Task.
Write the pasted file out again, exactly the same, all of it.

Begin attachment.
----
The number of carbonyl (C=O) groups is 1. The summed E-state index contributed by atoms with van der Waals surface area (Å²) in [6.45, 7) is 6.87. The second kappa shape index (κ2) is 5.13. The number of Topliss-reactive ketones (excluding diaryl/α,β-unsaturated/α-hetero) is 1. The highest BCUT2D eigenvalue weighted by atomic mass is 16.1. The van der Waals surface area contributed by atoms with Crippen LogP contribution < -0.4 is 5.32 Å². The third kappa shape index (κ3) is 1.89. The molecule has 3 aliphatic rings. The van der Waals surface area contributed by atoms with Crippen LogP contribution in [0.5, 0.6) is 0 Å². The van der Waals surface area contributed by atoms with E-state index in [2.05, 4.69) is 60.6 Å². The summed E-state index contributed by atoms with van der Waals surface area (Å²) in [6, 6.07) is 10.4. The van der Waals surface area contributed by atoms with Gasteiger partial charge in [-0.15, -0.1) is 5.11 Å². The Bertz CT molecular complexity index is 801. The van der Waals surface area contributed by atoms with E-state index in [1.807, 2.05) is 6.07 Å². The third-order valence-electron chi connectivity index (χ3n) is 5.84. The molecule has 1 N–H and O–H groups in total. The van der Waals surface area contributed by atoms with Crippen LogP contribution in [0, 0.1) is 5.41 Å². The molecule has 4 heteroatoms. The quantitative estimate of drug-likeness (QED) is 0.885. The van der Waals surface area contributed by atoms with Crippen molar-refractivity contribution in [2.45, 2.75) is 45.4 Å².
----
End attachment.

The number of carbonyl (C=O) groups is 1. The summed E-state index contributed by atoms with van der Waals surface area (Å²) in [6.45, 7) is 6.87. The second kappa shape index (κ2) is 5.13. The number of Topliss-reactive ketones (excluding diaryl/α,β-unsaturated/α-hetero) is 1. The highest BCUT2D eigenvalue weighted by atomic mass is 16.1. The van der Waals surface area contributed by atoms with Crippen LogP contribution < -0.4 is 5.32 Å². The third kappa shape index (κ3) is 1.89. The molecule has 3 aliphatic rings. The van der Waals surface area contributed by atoms with Crippen LogP contribution in [0.5, 0.6) is 0 Å². The van der Waals surface area contributed by atoms with E-state index in [2.05, 4.69) is 60.6 Å². The summed E-state index contributed by atoms with van der Waals surface area (Å²) in [6, 6.07) is 10.4. The van der Waals surface area contributed by atoms with Gasteiger partial charge in [-0.15, -0.1) is 5.11 Å². The Bertz CT molecular complexity index is 801. The van der Waals surface area contributed by atoms with E-state index in [1.807, 2.05) is 6.07 Å². The third-order valence-electron chi connectivity index (χ3n) is 5.84. The molecule has 1 N–H and O–H groups in total. The van der Waals surface area contributed by atoms with Crippen LogP contribution in [0, 0.1) is 5.41 Å². The molecule has 4 heteroatoms. The quantitative estimate of drug-likeness (QED) is 0.885. The van der Waals surface area contributed by atoms with Crippen molar-refractivity contribution in [2.45, 2.75) is 45.4 Å².